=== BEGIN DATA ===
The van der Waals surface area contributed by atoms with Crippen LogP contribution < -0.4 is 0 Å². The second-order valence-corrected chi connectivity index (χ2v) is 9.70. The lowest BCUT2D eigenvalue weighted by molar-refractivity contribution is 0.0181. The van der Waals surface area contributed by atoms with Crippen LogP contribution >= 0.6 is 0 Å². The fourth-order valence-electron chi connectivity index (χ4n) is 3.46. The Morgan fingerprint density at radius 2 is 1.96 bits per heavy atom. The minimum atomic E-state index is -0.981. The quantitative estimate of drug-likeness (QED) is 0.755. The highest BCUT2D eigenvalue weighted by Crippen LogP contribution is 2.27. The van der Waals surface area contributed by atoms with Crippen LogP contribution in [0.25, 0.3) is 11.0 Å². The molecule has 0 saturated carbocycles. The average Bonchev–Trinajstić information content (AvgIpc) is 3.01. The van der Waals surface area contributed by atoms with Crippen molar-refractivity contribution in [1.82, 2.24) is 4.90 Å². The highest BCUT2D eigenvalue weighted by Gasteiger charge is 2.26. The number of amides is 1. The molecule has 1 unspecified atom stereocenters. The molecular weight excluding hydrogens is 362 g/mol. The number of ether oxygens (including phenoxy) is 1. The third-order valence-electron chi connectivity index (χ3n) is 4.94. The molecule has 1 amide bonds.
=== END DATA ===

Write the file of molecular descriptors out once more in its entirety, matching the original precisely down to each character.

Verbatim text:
The van der Waals surface area contributed by atoms with Crippen LogP contribution < -0.4 is 0 Å². The second-order valence-corrected chi connectivity index (χ2v) is 9.70. The lowest BCUT2D eigenvalue weighted by molar-refractivity contribution is 0.0181. The van der Waals surface area contributed by atoms with Crippen LogP contribution >= 0.6 is 0 Å². The fourth-order valence-electron chi connectivity index (χ4n) is 3.46. The Morgan fingerprint density at radius 2 is 1.96 bits per heavy atom. The minimum atomic E-state index is -0.981. The quantitative estimate of drug-likeness (QED) is 0.755. The highest BCUT2D eigenvalue weighted by Crippen LogP contribution is 2.27. The van der Waals surface area contributed by atoms with Crippen LogP contribution in [0.25, 0.3) is 11.0 Å². The molecule has 0 saturated carbocycles. The average Bonchev–Trinajstić information content (AvgIpc) is 3.01. The van der Waals surface area contributed by atoms with Crippen molar-refractivity contribution in [1.82, 2.24) is 4.90 Å². The highest BCUT2D eigenvalue weighted by Gasteiger charge is 2.26. The number of amides is 1. The molecule has 1 unspecified atom stereocenters. The molecular weight excluding hydrogens is 362 g/mol. The number of ether oxygens (including phenoxy) is 1. The third-order valence-electron chi connectivity index (χ3n) is 4.94. The molecule has 1 amide bonds.